Single Source or Best of Breed - The Debate Continues

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The Situation

The ERP base is up and running and now the needs of the business demand the addition of functionality beyond that base. The additional functionality may be supply chain management (SCM), business intelligence (BI) New Product Development (NPD), or any of a long list of acronyms. Perhaps your ERP vendor will not have the extension or its functionality will be clearly inappropriate for your needs and you will turn to another vendor for the functionality, a "Best-of breed" vendor. But in many cases, the ERP vendor will have applications that potentially fill your need and you can get everything from the "Single Source" vendor. In either situation, is it better to limit yourself to the products from a single vendor or pick from other vendors who appear to better fit your needs? Do you go "Single Source" or "Best of Breed"?

In this discussion, two issues will be hotly debated with, in most cases, a trade off between the two extremes of having the best integration versus the best functionality. The opposing approaches will each claim they have both - but a few possible exceptions (I know these exceptions must exist) do not change the basic issues.

Superior integration is very important, but it is not the Holy Grail. Superior functionality is very important, but it is not the Holy Grail. Both are important but it is still rare that you find a solution that has both superior integration and superior functionality. The debate on these trade-offs typically follows two standard arguments between the two different types of vendors. The ERP or single source vendors claim great integration (and it is usually better) and will also claim their functionality is superior. The best-of-breed vendors claim superior functionality and also claim they can integrate. Let's look at both sides and understand the realities so you can sort the facts from the hype.

Single Source

The single source vendors (usually ERP vendors but now some SCM vendors) offer many add-on packages. These add-ons vary in both quality of functionality and integration. In the past, it was typical that the quality of functionality for these add-ons was inferior to the quality offered by the dedicated or best-of-breed vendor. This assumption can no longer be made.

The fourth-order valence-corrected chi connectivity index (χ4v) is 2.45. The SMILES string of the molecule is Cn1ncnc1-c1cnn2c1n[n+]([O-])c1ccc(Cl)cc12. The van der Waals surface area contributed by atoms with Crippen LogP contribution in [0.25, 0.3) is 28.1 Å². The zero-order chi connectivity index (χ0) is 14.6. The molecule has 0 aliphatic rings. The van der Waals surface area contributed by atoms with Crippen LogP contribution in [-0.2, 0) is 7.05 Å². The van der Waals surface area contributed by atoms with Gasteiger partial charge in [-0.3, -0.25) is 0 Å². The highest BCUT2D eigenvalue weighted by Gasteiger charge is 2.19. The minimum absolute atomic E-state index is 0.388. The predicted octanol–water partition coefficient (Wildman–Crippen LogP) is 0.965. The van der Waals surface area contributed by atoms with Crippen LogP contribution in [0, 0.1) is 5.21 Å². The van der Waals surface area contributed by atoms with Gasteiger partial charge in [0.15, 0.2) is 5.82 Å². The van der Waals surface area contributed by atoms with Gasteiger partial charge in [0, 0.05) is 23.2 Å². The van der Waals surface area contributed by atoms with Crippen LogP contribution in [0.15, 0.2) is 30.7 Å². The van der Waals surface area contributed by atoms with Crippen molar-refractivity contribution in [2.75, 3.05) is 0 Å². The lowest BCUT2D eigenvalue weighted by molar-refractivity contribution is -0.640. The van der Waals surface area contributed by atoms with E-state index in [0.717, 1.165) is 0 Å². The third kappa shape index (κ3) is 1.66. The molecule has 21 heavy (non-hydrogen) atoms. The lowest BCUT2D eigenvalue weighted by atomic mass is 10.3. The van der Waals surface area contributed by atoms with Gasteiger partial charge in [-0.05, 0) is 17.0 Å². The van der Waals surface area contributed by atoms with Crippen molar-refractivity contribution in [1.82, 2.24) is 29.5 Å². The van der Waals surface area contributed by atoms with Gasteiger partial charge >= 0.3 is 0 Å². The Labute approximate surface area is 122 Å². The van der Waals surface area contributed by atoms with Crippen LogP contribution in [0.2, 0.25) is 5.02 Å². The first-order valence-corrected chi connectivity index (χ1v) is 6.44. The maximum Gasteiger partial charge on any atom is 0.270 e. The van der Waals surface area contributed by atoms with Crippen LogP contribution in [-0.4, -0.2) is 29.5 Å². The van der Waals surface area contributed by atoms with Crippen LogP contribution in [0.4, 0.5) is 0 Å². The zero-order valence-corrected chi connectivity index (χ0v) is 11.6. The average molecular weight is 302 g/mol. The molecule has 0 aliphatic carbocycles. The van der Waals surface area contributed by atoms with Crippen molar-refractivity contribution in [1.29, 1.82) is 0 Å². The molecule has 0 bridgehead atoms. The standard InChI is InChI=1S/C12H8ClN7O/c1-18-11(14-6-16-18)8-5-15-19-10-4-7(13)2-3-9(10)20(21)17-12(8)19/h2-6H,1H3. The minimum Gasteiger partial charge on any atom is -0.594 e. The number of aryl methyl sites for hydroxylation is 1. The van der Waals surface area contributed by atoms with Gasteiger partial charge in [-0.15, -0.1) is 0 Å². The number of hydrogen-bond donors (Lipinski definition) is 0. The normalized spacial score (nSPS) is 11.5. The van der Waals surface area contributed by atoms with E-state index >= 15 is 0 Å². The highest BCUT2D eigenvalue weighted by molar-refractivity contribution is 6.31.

Do not assume the ERP add-on modules are of less functional quality than the dedicated best-of-breed vendor's, but also, do not assume they are better or equal. Always include your ERP vendor's add-on modules in your search, but evaluate them fully against your needs and the options from the best-of-breed vendor.

A key place to evaluate is in the area of vertical industry needs, often a weak point. While you may not need the best available functionality, you do need a practical level of functionality, one that does not limit your operational abilities.

It may be obvious that the integration offered by the single source vendor should be superior and although this is usually true, it is a dangerous assumption. Today, many add-on products have been purchased by the ERP vendors or have been developed with a minimalist approach to address competitive issues. In these cases, integration may be minimal or even non-existent. Assuming that purchased modules were built for integration is a dangerous assumption.

Has the vendor made the effort to fully integrate these modules? If the answer is that they have not, but it is "planned", that should be a contractual issue. If the module was developed for competitive issues, they may have taken a "meets minimum" approach to either functionality or integration or both. Only careful evaluation of both the functionality and the integration can prove the worth of the single vendor's offering.